American comedies dealing with characters from the lower end of the socio-economic spectrum are rarely successful; most wind up as condescending and insipid as “Waking Up in Reno,” a trailer-trash extravaganza with a starry cast (Billy Bob Thornton, Charlize Theron, Patrick Swayze, Natasha Richardson) poised for release last spring but so savagely received in press screenings that Miramax wisely scratched it from the schedule (it’s now listed as a fall release, but may never see the inside of a multiplex). That’s one reason why Miguel Arteta’s “The Good Girl” is such a pleasant surprise. A shrewd, observant ensemble comedy-drama, it’s packed with hayseed types and depicts them sharply and amusingly, but at the same time it maintains an underlying empathy for their plight, making you care about what happens to them. The intermingling of light and shade is characteristic of Arteta and writer Mike White, who also collaborated on “Chuck & Buck” (2000); while this film is far less dark and disturbing, it too will both make you laugh and give you pause.
White’s scenario centers on an interlinked group of people in a small Texas town; each is unhappy in his own way and searching for escape, some through so simple a means as drugs, others in religion, many by fantasizing about alternate futures for themselves. The linchpin among them is Justine (Jennifer Aniston), the unfulfilled wife of Phil (John C. Reilly), who works as a housepainter in tandem with his buddy Bubba (Tim Blake Nelson). Justine and Phil have been trying unsuccessfully to have a child, and Justine has a dismal job at the Retail Rodeo, a poor cousin to K-Mart. Her fellow workers include Cheryl (Zooey Deschanel), a disaffected youngster who peppers her announcements over the store speakers with deadpan insults and has a field day overdoing things when offering free cosmetic makeovers; Corny (White), a security guard with a blank smile who’s a Jesus freak; Gwen (Deborah Rush), a spinster who considers Justine a closer friend than Justine thinks her; and clueless store manager Jack Field (John Carroll Lynch), who compensates for anything and everything by overeating. Into this odd mix comes gawky, preternaturally shy clerk Tom Worther (Jake Gyllenhaal), who calls himself Holden after the character in his favorite novel, “The Catcher in the Rye,” and dreams of becoming a writer himself. Weary of Phil and Bubba’s boozing and pot smoking, and clearly stifled by her dead-end life, Justine is strangely drawn to Holden, who seems a poetic, romantic alternative despite (or perhaps because of) his brooding, potentially self-destructive personality; and before long the two are sharing not only lunch but an occasional motel room. The ramifications, which eventually draw in all the other characters as well, are both very funny and strangely poignant.
White’s script is a clever, well-constructed piece of work, but it could easily have gone awry in the wrong hands. Happily Arteta–as “Chuck and Buck” clearly demonstrated–is well attuned to the odd rhythms of the writing and generally sensitive to its delicate balance between the comic and the serious. Though the picture sometimes looks ragged around the edges (one function of its modest budget), his touch is mostly well-gauged, and he secures wonderful performances all around. Aniston is quite simply a revelation; sporting a pitch-perfect accent and shedding every trace of her sitcom persona, she captures both Justine’s dowdy look and the character’s intermingled frustration, longing and terrible insecurity. The others offer impeccable support. It’s always a joy to encounter Reilly, who turns Phil, who might have been a caricature, into a subtle, multi-faceted fellow, and Gyllenhaal continues his string of exceptional turns (“Bubble Boy” always excepted) as the anxious, pathetic Holden–surely he’s one of the best young actors working today. Nelson, White, Rush and Lynch haven’t quite as many opportunities to impress, but they seize every one they’ve been given; and Deschanel proves an accomplished scene-stealer, though the hilarious lines White has provided for Cheryl have a lot to do with it. Daniel Bradford’s production design and Enrique Chediak’s straightforward cinematography get the look of things right: this is a dusty, dreary town, as far from the plastic glamor of “Friends” as Aniston’s Justine is.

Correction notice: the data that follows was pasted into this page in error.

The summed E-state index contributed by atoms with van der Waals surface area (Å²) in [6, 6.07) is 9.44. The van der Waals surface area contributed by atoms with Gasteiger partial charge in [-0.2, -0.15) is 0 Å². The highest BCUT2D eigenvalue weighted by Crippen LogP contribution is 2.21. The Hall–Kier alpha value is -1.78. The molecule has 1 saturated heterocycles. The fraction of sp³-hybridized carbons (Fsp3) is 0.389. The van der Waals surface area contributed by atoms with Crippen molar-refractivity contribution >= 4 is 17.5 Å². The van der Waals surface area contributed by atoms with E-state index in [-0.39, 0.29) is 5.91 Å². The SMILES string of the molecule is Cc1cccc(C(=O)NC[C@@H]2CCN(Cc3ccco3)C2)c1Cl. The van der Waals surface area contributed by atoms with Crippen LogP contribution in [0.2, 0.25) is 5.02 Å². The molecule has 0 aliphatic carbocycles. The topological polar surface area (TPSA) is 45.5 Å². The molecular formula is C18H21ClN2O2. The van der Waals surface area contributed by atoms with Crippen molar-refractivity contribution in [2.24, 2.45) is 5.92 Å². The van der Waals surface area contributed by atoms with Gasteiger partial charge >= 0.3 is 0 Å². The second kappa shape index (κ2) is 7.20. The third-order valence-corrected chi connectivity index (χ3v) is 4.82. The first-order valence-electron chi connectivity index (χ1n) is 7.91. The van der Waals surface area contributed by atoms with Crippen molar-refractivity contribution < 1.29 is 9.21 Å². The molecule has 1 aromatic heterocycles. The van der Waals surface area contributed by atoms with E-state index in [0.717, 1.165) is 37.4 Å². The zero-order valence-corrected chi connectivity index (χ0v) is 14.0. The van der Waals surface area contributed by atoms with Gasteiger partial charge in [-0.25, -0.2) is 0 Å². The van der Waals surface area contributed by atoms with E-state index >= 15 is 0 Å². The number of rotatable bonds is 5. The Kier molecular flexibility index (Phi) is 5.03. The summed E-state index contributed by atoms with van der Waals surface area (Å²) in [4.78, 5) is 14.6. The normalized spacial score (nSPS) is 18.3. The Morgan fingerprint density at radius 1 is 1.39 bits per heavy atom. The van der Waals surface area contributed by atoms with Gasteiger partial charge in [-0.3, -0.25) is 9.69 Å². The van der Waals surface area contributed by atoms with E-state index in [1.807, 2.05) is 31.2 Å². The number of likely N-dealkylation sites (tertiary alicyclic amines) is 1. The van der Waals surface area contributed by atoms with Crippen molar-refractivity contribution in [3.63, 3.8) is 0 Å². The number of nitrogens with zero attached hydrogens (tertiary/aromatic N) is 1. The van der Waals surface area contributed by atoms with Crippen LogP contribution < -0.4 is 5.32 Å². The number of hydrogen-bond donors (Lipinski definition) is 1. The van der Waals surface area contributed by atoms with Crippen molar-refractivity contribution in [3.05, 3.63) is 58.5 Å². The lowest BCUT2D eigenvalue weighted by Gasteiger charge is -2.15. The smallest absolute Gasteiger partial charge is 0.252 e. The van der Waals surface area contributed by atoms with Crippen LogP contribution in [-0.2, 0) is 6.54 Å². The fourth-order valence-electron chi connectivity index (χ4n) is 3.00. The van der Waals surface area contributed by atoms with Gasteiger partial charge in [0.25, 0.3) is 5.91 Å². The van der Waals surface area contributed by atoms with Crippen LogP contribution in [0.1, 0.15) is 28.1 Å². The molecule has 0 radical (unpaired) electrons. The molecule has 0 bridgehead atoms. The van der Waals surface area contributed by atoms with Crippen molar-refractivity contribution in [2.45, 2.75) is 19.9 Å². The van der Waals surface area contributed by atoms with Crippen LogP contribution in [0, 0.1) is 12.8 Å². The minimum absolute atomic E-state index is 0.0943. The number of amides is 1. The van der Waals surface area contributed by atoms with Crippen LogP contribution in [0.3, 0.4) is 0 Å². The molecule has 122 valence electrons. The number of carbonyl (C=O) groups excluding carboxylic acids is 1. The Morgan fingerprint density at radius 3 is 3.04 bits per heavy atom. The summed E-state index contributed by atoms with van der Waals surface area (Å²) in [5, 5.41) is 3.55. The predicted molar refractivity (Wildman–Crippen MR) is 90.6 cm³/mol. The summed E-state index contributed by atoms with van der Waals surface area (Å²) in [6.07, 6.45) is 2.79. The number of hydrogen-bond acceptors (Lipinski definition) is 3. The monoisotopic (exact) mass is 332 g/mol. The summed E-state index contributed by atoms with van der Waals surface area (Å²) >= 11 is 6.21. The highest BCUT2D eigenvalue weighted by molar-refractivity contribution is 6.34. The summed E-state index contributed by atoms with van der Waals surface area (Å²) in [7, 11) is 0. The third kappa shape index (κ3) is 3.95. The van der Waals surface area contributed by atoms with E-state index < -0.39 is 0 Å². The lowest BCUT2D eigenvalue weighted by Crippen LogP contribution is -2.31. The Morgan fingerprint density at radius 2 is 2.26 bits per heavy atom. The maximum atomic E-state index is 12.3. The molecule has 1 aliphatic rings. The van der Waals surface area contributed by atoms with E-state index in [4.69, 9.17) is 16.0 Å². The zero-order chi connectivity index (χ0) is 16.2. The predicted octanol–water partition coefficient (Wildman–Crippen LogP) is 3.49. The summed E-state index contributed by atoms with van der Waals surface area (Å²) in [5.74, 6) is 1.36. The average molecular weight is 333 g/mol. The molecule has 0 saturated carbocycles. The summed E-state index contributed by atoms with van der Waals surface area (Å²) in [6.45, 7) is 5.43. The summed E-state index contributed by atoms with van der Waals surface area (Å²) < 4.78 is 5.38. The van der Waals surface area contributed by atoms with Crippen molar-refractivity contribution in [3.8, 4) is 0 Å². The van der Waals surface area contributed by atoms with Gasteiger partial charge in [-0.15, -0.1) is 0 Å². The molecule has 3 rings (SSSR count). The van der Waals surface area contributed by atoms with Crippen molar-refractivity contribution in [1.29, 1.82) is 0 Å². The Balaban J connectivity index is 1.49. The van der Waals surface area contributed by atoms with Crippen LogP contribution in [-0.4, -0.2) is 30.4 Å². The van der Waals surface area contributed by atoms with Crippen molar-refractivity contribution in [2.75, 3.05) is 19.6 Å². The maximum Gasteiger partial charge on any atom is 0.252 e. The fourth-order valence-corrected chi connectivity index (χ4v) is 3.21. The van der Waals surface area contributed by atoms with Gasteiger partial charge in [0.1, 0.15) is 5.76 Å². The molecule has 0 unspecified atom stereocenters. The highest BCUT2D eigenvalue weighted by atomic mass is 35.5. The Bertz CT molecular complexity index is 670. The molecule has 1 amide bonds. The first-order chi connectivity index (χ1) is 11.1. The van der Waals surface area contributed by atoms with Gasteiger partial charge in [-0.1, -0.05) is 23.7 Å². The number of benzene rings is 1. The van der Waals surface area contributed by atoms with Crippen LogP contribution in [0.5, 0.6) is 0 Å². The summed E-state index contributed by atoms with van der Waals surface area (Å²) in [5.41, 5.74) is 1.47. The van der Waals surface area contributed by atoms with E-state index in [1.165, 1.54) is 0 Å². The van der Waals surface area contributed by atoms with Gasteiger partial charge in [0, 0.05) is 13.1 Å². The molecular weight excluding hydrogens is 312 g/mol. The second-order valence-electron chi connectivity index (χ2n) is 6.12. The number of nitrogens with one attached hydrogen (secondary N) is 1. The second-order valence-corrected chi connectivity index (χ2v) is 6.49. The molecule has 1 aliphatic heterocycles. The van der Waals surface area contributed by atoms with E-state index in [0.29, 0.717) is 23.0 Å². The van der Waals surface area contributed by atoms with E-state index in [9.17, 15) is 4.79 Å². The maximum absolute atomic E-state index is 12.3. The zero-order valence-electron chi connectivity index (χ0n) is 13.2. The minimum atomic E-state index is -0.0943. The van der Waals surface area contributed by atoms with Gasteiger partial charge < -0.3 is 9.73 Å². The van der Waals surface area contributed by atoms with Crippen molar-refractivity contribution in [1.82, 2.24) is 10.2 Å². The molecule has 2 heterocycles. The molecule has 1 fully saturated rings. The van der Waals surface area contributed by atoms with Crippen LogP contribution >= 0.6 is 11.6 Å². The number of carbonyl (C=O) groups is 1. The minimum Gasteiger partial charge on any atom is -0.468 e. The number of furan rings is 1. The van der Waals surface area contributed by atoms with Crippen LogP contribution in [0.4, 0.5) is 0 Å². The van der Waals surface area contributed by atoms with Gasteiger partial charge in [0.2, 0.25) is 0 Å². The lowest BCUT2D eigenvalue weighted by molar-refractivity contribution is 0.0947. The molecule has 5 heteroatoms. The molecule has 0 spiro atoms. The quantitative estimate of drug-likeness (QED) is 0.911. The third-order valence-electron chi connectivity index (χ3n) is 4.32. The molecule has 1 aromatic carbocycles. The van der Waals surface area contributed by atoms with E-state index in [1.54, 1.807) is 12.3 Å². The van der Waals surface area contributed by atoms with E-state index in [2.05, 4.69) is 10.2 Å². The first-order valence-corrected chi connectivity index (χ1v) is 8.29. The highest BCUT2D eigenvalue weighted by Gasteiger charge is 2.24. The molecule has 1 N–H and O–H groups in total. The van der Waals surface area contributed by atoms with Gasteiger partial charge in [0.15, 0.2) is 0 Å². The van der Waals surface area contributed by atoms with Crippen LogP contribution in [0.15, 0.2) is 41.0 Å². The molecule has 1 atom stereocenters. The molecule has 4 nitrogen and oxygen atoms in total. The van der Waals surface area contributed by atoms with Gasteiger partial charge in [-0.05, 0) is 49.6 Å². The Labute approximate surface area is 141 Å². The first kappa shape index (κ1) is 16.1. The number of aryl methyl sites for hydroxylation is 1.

“The Good Girl” isn’t perfect–a few of the twists seem a bit precious and occasionally things are played a trifle too broadly. It does, however, exhibit a welcome–and unfortunately all too rare–willingness to showcase characters on the economic edge who, while amusing, are deeply flawed but still sympathetic, and to depict their actions as morally ambiguous to the very end. A little film that cannily melds edgy satire with a degree of warmth and even a touch of profundity, “The Good Girl” has some minor problems, but overall it’s a treat; and for Aniston it could well represent a career breakthrough.